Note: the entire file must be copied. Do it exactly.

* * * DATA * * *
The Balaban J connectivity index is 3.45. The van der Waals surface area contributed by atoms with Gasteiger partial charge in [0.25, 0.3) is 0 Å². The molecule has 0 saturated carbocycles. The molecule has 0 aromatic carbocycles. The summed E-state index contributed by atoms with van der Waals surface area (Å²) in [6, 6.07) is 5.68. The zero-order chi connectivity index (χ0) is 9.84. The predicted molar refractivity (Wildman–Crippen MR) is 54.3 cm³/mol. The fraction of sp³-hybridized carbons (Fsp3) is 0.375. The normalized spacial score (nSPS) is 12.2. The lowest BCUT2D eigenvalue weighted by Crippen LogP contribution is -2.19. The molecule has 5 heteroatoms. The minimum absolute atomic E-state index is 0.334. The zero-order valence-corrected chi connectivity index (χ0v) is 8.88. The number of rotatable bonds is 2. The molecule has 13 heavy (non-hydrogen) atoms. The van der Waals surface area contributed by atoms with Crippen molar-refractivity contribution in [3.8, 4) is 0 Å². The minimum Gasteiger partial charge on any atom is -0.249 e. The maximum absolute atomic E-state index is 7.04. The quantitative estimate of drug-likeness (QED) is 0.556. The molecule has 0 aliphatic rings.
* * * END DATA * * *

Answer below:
The Balaban J connectivity index is 3.45. The van der Waals surface area contributed by atoms with Gasteiger partial charge in [0.25, 0.3) is 0 Å². The molecule has 0 saturated carbocycles. The molecule has 0 aromatic carbocycles. The summed E-state index contributed by atoms with van der Waals surface area (Å²) in [6, 6.07) is 5.68. The zero-order chi connectivity index (χ0) is 9.84. The predicted molar refractivity (Wildman–Crippen MR) is 54.3 cm³/mol. The fraction of sp³-hybridized carbons (Fsp3) is 0.375. The normalized spacial score (nSPS) is 12.2. The lowest BCUT2D eigenvalue weighted by Crippen LogP contribution is -2.19. The molecule has 5 heteroatoms. The minimum absolute atomic E-state index is 0.334. The zero-order valence-corrected chi connectivity index (χ0v) is 8.88. The number of rotatable bonds is 2. The molecule has 13 heavy (non-hydrogen) atoms. The van der Waals surface area contributed by atoms with Crippen molar-refractivity contribution in [3.8, 4) is 0 Å². The minimum Gasteiger partial charge on any atom is -0.249 e. The maximum absolute atomic E-state index is 7.04. The quantitative estimate of drug-likeness (QED) is 0.556. The molecule has 0 aliphatic rings.